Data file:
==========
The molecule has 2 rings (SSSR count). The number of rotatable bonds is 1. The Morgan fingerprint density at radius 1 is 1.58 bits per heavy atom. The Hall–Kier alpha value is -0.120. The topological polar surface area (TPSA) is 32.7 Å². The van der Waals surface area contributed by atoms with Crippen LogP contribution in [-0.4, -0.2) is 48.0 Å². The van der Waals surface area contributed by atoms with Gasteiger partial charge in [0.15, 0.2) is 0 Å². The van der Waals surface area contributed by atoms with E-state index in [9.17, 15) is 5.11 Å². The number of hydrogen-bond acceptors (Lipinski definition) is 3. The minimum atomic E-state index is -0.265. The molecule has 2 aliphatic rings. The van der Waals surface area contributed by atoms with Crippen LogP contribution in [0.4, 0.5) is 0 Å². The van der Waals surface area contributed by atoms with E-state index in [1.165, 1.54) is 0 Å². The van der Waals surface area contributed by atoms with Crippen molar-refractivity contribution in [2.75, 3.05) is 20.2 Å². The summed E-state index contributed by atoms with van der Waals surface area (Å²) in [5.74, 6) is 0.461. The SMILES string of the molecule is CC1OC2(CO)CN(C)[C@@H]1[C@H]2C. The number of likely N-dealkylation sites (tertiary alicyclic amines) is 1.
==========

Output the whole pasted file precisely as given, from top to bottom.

The molecule has 2 rings (SSSR count). The number of rotatable bonds is 1. The Morgan fingerprint density at radius 1 is 1.58 bits per heavy atom. The Hall–Kier alpha value is -0.120. The topological polar surface area (TPSA) is 32.7 Å². The van der Waals surface area contributed by atoms with Crippen LogP contribution in [-0.4, -0.2) is 48.0 Å². The van der Waals surface area contributed by atoms with Gasteiger partial charge in [0.15, 0.2) is 0 Å². The van der Waals surface area contributed by atoms with E-state index in [9.17, 15) is 5.11 Å². The number of hydrogen-bond acceptors (Lipinski definition) is 3. The minimum atomic E-state index is -0.265. The molecule has 2 aliphatic rings. The van der Waals surface area contributed by atoms with Crippen LogP contribution in [0.4, 0.5) is 0 Å². The van der Waals surface area contributed by atoms with E-state index in [1.165, 1.54) is 0 Å². The van der Waals surface area contributed by atoms with Crippen molar-refractivity contribution in [2.75, 3.05) is 20.2 Å². The summed E-state index contributed by atoms with van der Waals surface area (Å²) in [5.74, 6) is 0.461. The SMILES string of the molecule is CC1OC2(CO)CN(C)[C@@H]1[C@H]2C. The number of likely N-dealkylation sites (tertiary alicyclic amines) is 1.